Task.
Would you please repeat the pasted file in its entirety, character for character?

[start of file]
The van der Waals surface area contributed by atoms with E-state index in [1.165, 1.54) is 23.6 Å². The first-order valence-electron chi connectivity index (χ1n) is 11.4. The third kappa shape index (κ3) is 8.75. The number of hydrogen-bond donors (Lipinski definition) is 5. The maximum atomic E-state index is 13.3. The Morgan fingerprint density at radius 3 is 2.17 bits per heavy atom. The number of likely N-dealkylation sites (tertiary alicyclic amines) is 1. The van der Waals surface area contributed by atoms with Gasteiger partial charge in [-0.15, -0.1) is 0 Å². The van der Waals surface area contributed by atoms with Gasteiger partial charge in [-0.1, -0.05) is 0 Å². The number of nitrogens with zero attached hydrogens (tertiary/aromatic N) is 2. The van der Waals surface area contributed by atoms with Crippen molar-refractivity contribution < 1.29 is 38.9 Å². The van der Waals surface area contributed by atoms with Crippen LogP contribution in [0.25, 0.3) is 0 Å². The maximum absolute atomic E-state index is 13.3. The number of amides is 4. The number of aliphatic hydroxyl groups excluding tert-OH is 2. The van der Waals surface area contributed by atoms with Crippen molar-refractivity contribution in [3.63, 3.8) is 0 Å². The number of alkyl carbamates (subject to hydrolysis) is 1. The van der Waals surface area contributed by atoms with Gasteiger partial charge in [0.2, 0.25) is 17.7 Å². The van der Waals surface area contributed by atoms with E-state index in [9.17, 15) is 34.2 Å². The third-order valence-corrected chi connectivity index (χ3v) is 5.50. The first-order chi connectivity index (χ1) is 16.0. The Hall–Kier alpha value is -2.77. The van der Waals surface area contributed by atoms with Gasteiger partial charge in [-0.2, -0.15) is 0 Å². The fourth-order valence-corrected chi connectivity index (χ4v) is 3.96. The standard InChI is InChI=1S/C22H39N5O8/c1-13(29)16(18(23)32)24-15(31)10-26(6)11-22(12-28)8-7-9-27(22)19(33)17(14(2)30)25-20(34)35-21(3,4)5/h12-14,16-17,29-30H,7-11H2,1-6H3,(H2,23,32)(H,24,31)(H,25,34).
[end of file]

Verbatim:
The van der Waals surface area contributed by atoms with E-state index in [1.165, 1.54) is 23.6 Å². The first-order valence-electron chi connectivity index (χ1n) is 11.4. The third kappa shape index (κ3) is 8.75. The number of hydrogen-bond donors (Lipinski definition) is 5. The maximum atomic E-state index is 13.3. The Morgan fingerprint density at radius 3 is 2.17 bits per heavy atom. The number of likely N-dealkylation sites (tertiary alicyclic amines) is 1. The van der Waals surface area contributed by atoms with Gasteiger partial charge in [-0.15, -0.1) is 0 Å². The van der Waals surface area contributed by atoms with Gasteiger partial charge in [-0.1, -0.05) is 0 Å². The number of nitrogens with zero attached hydrogens (tertiary/aromatic N) is 2. The van der Waals surface area contributed by atoms with Crippen molar-refractivity contribution < 1.29 is 38.9 Å². The van der Waals surface area contributed by atoms with Crippen LogP contribution in [0.25, 0.3) is 0 Å². The maximum absolute atomic E-state index is 13.3. The number of amides is 4. The number of aliphatic hydroxyl groups excluding tert-OH is 2. The van der Waals surface area contributed by atoms with Crippen molar-refractivity contribution in [3.63, 3.8) is 0 Å². The number of alkyl carbamates (subject to hydrolysis) is 1. The van der Waals surface area contributed by atoms with Gasteiger partial charge in [0.2, 0.25) is 17.7 Å². The van der Waals surface area contributed by atoms with E-state index in [9.17, 15) is 34.2 Å². The third-order valence-corrected chi connectivity index (χ3v) is 5.50. The first-order chi connectivity index (χ1) is 16.0. The Hall–Kier alpha value is -2.77. The van der Waals surface area contributed by atoms with Gasteiger partial charge in [-0.2, -0.15) is 0 Å². The fourth-order valence-corrected chi connectivity index (χ4v) is 3.96. The standard InChI is InChI=1S/C22H39N5O8/c1-13(29)16(18(23)32)24-15(31)10-26(6)11-22(12-28)8-7-9-27(22)19(33)17(14(2)30)25-20(34)35-21(3,4)5/h12-14,16-17,29-30H,7-11H2,1-6H3,(H2,23,32)(H,24,31)(H,25,34).